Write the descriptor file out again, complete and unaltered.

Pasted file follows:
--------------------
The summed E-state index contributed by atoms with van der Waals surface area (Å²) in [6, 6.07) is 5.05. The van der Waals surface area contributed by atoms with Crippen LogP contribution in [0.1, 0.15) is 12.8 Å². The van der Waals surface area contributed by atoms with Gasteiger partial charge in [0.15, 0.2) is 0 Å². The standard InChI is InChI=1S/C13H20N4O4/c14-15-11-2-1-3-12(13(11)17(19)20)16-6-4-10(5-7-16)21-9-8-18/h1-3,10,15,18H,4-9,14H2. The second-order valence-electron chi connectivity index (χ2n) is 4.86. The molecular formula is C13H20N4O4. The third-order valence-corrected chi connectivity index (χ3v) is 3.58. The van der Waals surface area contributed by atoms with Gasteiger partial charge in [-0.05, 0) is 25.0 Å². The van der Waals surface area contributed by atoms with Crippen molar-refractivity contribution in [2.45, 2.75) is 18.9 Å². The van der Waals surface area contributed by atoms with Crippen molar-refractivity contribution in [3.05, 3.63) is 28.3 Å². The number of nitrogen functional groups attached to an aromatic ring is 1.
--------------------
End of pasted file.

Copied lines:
The summed E-state index contributed by atoms with van der Waals surface area (Å²) in [6, 6.07) is 5.05. The van der Waals surface area contributed by atoms with Crippen LogP contribution in [0.1, 0.15) is 12.8 Å². The van der Waals surface area contributed by atoms with Gasteiger partial charge in [0.15, 0.2) is 0 Å². The standard InChI is InChI=1S/C13H20N4O4/c14-15-11-2-1-3-12(13(11)17(19)20)16-6-4-10(5-7-16)21-9-8-18/h1-3,10,15,18H,4-9,14H2. The second-order valence-electron chi connectivity index (χ2n) is 4.86. The molecular formula is C13H20N4O4. The third-order valence-corrected chi connectivity index (χ3v) is 3.58. The van der Waals surface area contributed by atoms with Gasteiger partial charge in [-0.05, 0) is 25.0 Å². The van der Waals surface area contributed by atoms with Crippen molar-refractivity contribution in [2.45, 2.75) is 18.9 Å². The van der Waals surface area contributed by atoms with Crippen molar-refractivity contribution in [3.05, 3.63) is 28.3 Å². The number of nitrogen functional groups attached to an aromatic ring is 1.